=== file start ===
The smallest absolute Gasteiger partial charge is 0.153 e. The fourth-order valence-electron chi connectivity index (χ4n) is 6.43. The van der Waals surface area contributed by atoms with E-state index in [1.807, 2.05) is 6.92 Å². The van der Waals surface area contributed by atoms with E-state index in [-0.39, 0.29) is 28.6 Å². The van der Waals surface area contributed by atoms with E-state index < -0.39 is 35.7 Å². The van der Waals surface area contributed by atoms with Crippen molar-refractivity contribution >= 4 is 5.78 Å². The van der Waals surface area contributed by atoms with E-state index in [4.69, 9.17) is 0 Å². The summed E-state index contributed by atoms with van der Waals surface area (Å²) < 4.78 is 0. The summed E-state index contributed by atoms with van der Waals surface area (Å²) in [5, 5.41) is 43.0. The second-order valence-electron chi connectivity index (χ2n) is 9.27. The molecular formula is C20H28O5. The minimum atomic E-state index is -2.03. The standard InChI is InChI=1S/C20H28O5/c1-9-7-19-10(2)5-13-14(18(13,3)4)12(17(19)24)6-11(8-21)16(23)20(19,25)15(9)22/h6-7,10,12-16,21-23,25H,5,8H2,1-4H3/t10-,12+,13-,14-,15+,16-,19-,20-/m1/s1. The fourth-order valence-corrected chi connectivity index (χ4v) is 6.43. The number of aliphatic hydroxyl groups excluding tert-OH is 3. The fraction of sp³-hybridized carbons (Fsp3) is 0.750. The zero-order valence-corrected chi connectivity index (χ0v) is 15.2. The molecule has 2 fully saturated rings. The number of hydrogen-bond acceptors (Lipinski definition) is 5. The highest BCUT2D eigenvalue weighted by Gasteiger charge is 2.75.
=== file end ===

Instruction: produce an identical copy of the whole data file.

The smallest absolute Gasteiger partial charge is 0.153 e. The fourth-order valence-electron chi connectivity index (χ4n) is 6.43. The van der Waals surface area contributed by atoms with E-state index in [1.807, 2.05) is 6.92 Å². The van der Waals surface area contributed by atoms with E-state index in [-0.39, 0.29) is 28.6 Å². The van der Waals surface area contributed by atoms with E-state index < -0.39 is 35.7 Å². The van der Waals surface area contributed by atoms with Crippen molar-refractivity contribution >= 4 is 5.78 Å². The van der Waals surface area contributed by atoms with E-state index in [4.69, 9.17) is 0 Å². The summed E-state index contributed by atoms with van der Waals surface area (Å²) < 4.78 is 0. The summed E-state index contributed by atoms with van der Waals surface area (Å²) in [5, 5.41) is 43.0. The second-order valence-electron chi connectivity index (χ2n) is 9.27. The molecular formula is C20H28O5. The minimum atomic E-state index is -2.03. The standard InChI is InChI=1S/C20H28O5/c1-9-7-19-10(2)5-13-14(18(13,3)4)12(17(19)24)6-11(8-21)16(23)20(19,25)15(9)22/h6-7,10,12-16,21-23,25H,5,8H2,1-4H3/t10-,12+,13-,14-,15+,16-,19-,20-/m1/s1. The fourth-order valence-corrected chi connectivity index (χ4v) is 6.43. The number of aliphatic hydroxyl groups excluding tert-OH is 3. The fraction of sp³-hybridized carbons (Fsp3) is 0.750. The zero-order valence-corrected chi connectivity index (χ0v) is 15.2. The molecule has 2 fully saturated rings. The number of hydrogen-bond acceptors (Lipinski definition) is 5. The highest BCUT2D eigenvalue weighted by Gasteiger charge is 2.75.